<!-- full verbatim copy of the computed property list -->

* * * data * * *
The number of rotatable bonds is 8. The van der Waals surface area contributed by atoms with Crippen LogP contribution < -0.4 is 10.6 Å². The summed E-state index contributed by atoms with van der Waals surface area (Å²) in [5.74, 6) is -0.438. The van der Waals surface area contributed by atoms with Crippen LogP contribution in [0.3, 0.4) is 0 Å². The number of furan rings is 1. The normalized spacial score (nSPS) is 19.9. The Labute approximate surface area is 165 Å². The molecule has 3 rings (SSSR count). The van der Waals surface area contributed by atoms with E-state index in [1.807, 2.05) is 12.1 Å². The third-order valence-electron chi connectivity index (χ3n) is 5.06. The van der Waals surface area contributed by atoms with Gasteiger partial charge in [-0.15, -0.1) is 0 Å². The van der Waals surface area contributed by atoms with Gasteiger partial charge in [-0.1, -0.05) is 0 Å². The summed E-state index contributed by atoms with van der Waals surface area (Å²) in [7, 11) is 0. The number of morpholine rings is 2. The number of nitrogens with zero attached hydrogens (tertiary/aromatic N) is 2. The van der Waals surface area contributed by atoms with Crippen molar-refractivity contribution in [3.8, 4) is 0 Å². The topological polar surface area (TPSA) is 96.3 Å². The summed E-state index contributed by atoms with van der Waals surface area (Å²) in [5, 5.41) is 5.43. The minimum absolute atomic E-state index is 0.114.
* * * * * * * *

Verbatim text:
The number of rotatable bonds is 8. The van der Waals surface area contributed by atoms with Crippen LogP contribution < -0.4 is 10.6 Å². The summed E-state index contributed by atoms with van der Waals surface area (Å²) in [5.74, 6) is -0.438. The van der Waals surface area contributed by atoms with Crippen LogP contribution in [0.3, 0.4) is 0 Å². The number of furan rings is 1. The normalized spacial score (nSPS) is 19.9. The Labute approximate surface area is 165 Å². The molecule has 3 rings (SSSR count). The van der Waals surface area contributed by atoms with E-state index in [1.807, 2.05) is 12.1 Å². The third-order valence-electron chi connectivity index (χ3n) is 5.06. The van der Waals surface area contributed by atoms with Gasteiger partial charge in [-0.15, -0.1) is 0 Å². The van der Waals surface area contributed by atoms with Gasteiger partial charge in [-0.1, -0.05) is 0 Å². The summed E-state index contributed by atoms with van der Waals surface area (Å²) in [7, 11) is 0. The number of morpholine rings is 2. The number of nitrogens with zero attached hydrogens (tertiary/aromatic N) is 2. The van der Waals surface area contributed by atoms with Crippen molar-refractivity contribution in [3.8, 4) is 0 Å². The topological polar surface area (TPSA) is 96.3 Å². The summed E-state index contributed by atoms with van der Waals surface area (Å²) in [5, 5.41) is 5.43. The minimum absolute atomic E-state index is 0.114.